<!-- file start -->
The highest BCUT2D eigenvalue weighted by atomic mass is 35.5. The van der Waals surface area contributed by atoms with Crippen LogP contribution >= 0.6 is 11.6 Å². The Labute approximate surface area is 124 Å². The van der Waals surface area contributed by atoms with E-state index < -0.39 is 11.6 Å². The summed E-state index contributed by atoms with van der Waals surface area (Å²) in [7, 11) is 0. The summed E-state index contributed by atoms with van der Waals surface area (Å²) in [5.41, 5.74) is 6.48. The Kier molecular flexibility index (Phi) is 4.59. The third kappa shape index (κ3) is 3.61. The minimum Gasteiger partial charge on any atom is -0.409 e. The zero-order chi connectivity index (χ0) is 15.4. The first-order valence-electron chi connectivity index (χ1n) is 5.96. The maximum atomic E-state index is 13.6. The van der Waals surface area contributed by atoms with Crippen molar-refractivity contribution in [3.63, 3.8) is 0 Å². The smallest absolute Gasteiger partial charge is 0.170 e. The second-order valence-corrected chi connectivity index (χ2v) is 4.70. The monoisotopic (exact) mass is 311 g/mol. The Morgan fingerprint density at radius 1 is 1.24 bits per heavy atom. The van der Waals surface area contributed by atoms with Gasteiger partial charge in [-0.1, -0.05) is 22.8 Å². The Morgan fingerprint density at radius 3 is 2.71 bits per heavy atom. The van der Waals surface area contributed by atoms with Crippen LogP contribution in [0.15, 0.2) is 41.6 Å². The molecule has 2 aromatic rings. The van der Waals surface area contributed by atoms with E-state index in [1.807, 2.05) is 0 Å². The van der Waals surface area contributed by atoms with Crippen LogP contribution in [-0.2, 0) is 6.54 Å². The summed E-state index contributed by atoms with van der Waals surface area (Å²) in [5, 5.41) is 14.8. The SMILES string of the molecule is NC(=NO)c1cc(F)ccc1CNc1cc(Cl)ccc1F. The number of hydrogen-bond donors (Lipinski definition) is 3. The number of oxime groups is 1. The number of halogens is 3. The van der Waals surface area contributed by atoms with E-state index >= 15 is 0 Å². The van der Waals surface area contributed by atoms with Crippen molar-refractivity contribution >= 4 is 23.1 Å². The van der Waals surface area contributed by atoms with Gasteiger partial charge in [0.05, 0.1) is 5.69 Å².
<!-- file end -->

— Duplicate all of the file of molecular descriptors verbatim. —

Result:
The highest BCUT2D eigenvalue weighted by atomic mass is 35.5. The van der Waals surface area contributed by atoms with Crippen LogP contribution >= 0.6 is 11.6 Å². The Labute approximate surface area is 124 Å². The van der Waals surface area contributed by atoms with E-state index < -0.39 is 11.6 Å². The summed E-state index contributed by atoms with van der Waals surface area (Å²) in [7, 11) is 0. The summed E-state index contributed by atoms with van der Waals surface area (Å²) in [5.41, 5.74) is 6.48. The Kier molecular flexibility index (Phi) is 4.59. The third kappa shape index (κ3) is 3.61. The minimum Gasteiger partial charge on any atom is -0.409 e. The zero-order chi connectivity index (χ0) is 15.4. The first-order valence-electron chi connectivity index (χ1n) is 5.96. The maximum atomic E-state index is 13.6. The van der Waals surface area contributed by atoms with Crippen molar-refractivity contribution in [3.63, 3.8) is 0 Å². The smallest absolute Gasteiger partial charge is 0.170 e. The second-order valence-corrected chi connectivity index (χ2v) is 4.70. The monoisotopic (exact) mass is 311 g/mol. The Morgan fingerprint density at radius 1 is 1.24 bits per heavy atom. The van der Waals surface area contributed by atoms with Gasteiger partial charge in [-0.1, -0.05) is 22.8 Å². The Morgan fingerprint density at radius 3 is 2.71 bits per heavy atom. The van der Waals surface area contributed by atoms with Crippen LogP contribution in [0.15, 0.2) is 41.6 Å². The molecule has 2 aromatic rings. The van der Waals surface area contributed by atoms with E-state index in [1.807, 2.05) is 0 Å². The van der Waals surface area contributed by atoms with Crippen LogP contribution in [-0.2, 0) is 6.54 Å². The summed E-state index contributed by atoms with van der Waals surface area (Å²) in [5, 5.41) is 14.8. The SMILES string of the molecule is NC(=NO)c1cc(F)ccc1CNc1cc(Cl)ccc1F. The number of hydrogen-bond donors (Lipinski definition) is 3. The number of oxime groups is 1. The number of halogens is 3. The van der Waals surface area contributed by atoms with E-state index >= 15 is 0 Å². The van der Waals surface area contributed by atoms with Crippen molar-refractivity contribution >= 4 is 23.1 Å². The van der Waals surface area contributed by atoms with Gasteiger partial charge in [0.05, 0.1) is 5.69 Å².